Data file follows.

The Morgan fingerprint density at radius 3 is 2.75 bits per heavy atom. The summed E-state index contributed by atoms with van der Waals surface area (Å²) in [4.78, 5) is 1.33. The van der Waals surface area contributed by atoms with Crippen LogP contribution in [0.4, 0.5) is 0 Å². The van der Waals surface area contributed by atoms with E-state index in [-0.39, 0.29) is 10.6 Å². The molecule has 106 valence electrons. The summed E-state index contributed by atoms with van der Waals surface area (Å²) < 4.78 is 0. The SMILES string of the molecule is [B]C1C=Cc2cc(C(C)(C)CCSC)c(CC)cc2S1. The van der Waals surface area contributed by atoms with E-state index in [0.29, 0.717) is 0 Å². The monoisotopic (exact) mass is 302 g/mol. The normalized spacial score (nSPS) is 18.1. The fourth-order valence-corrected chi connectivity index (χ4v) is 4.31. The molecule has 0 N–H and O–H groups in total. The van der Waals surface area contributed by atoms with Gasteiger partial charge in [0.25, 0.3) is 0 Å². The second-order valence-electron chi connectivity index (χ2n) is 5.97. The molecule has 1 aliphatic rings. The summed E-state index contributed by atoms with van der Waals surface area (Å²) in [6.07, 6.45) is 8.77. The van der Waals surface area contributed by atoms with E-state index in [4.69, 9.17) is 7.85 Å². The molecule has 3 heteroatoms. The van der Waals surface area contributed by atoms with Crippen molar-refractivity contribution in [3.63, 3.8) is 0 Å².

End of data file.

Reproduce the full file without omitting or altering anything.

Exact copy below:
The Morgan fingerprint density at radius 3 is 2.75 bits per heavy atom. The summed E-state index contributed by atoms with van der Waals surface area (Å²) in [4.78, 5) is 1.33. The van der Waals surface area contributed by atoms with Crippen LogP contribution in [0.4, 0.5) is 0 Å². The van der Waals surface area contributed by atoms with E-state index in [-0.39, 0.29) is 10.6 Å². The molecule has 106 valence electrons. The summed E-state index contributed by atoms with van der Waals surface area (Å²) < 4.78 is 0. The SMILES string of the molecule is [B]C1C=Cc2cc(C(C)(C)CCSC)c(CC)cc2S1. The van der Waals surface area contributed by atoms with E-state index in [0.29, 0.717) is 0 Å². The monoisotopic (exact) mass is 302 g/mol. The normalized spacial score (nSPS) is 18.1. The fourth-order valence-corrected chi connectivity index (χ4v) is 4.31. The molecule has 0 N–H and O–H groups in total. The van der Waals surface area contributed by atoms with Gasteiger partial charge in [0.25, 0.3) is 0 Å². The second-order valence-electron chi connectivity index (χ2n) is 5.97. The molecule has 1 aliphatic rings. The summed E-state index contributed by atoms with van der Waals surface area (Å²) in [6.07, 6.45) is 8.77. The van der Waals surface area contributed by atoms with E-state index in [4.69, 9.17) is 7.85 Å². The molecule has 3 heteroatoms. The van der Waals surface area contributed by atoms with Crippen molar-refractivity contribution in [3.63, 3.8) is 0 Å².